The term “human experience” is one that’s thrown around often at home. It’s what connects one person to another — their commonly held truths that come with existing as a human in today’s society. It’s the heart of good literature and what makes storytelling so powerful. Through the written and spoken word, we’re able to preserve the cultural moment in which we live; when a person reads our books or hears our stories, they immediately understand the experiences we sought to capture simply because they, like us, are people who live on this Earth.
The human experience is often the focus, or at least one of the focuses, of English class back home. It’s something I’ve written analytical papers on, discussed as a major theme in the literature I’ve read, and even tried to capture in some creative writing of my own. Because of this familiarity with the human experience, I was both excited and intrigued to hear the same concept be a focal point of the Pachamama (Quechua for “Mother Earth”) ceremony we observed on our third day in Peru.
As I listened to Elder, the man leading the ceremony, I observed that our common existence for people in Peru involves much more than just humans — it involves nature and our Earth as well. We were at the ceremony to celebrate our common experiences as people, people who share the same Earth and have the same connection to our land, as Elder said. These sentiments and this ceremony were completely secular; they reflected something that Peruvians hold in their hearts: an immense respect for and deep connection with the natural world. Their human experience involved something much larger and of greater importance than just themselves. They respected an out-of-body connection to the soil they farmed, the crops they ate, the animals with which they coexisted, and the immense mountains by which they were surrounded.
So why is the American human experience so introspective, whereas the same concept for Peruvians allows for a more out-of-body perspective? After some reflection, I’ve come to the conclusion that a lot of this difference stems from the alternate ways in which Peruvians and Americans define success.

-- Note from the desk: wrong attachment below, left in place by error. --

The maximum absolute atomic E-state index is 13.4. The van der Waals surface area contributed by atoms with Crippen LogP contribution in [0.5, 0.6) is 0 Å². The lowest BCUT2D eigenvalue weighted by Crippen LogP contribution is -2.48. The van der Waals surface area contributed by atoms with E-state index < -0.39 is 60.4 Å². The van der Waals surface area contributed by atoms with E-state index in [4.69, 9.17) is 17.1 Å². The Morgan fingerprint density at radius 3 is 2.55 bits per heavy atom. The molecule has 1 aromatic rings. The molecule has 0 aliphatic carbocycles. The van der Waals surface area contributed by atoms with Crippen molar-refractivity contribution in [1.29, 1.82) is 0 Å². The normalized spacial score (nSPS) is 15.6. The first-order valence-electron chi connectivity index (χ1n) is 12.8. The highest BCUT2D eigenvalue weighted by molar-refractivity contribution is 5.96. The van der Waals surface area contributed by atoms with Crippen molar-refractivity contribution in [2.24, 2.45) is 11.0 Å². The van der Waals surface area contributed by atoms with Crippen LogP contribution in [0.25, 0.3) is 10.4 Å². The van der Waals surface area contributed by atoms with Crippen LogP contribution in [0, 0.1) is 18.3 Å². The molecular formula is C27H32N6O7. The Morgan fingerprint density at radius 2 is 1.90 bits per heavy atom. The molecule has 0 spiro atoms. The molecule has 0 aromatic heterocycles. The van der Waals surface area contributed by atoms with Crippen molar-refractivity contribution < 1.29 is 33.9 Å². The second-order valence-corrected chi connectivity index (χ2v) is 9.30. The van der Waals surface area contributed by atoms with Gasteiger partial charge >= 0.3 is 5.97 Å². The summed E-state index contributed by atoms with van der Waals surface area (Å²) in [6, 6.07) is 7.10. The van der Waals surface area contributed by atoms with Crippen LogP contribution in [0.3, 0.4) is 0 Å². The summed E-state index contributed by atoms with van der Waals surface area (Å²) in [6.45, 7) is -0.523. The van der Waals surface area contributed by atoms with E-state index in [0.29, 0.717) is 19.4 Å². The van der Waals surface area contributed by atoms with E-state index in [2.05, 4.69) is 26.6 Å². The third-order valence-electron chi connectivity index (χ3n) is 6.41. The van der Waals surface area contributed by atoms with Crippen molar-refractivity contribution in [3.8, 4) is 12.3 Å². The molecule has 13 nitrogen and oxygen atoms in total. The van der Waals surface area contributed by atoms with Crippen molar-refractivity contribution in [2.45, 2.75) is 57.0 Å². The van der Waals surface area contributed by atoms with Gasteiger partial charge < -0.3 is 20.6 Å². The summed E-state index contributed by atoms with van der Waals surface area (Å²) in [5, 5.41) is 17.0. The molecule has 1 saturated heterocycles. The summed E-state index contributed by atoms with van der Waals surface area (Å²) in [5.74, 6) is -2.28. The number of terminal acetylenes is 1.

American culture and success is largely individualistic. We value pioneers, entrepreneurs, and trailblazers. The way we derive satisfaction is by experiencing success through paving our own way. This philosophy is fundamentally in conflict with Peruvian values and ways of living. Especially in higher altitude and more rural communities, Peruvians live self-sufficiently. Their chosen purpose is to be agents of the Earth. Success comes from being surrounded by people they love, using their land efficiently and respectfully to support themselves, and embracing the history and culture of their communities. They’re successful because of the people around them and the resources given to them by Pachamama. With their lives and their definition of prosperity being so non-individualistic, it makes sense that Peruvians’ human experience involves much more than just themselves; the human and the Earth are fully connected.
This connection that Peruvians feel to their land, although non-religious, is largely spiritual; while observing Elder, it was clear that his bond with Pachamama and all that she provides genuinely moved him and came from his heart. This bond is intangible, another element of the Peruvian human experience that is in stark contrast with America’s evidence-based culture. In America, writing and other forms of communication are immediately written off if they’re considered to be unfounded. We rely heavily on tangible affirmations in our day-to-day interpretations and our broader philosophies and perspectives. Even with regards to the human experience, we consider ourselves and our audiences to be our own evidence. Literature is only considered to be “good literature” when the author includes truths about what he/she knows well that can then be related to by others because of its authenticity.
The Peruvian human experience in its inclusion of the natural world comes directly from the heart. Devoid of a need for tangible evidence and affirmation, Peruvians embrace a deep connection that simply requires emotional sentiment for them to consider it true.
The contrasts in our definitions of the human experience highlight major cultural differences between Peruvians and Americans. American society’s individualistic and evidence-based attributes shape our values and the way in which we define success. Likewise, Peruvian society’s appreciation for forces greater than the individual and faith in genuine feeling and connection allow for different values and a different definition of success. These differences manifested in the Pachamama ceremony, where the term “human experience,” one that I’ve always believed to hold a universal meaning by nature, embodied a connection with more breadth than I’ve ever considered it to before.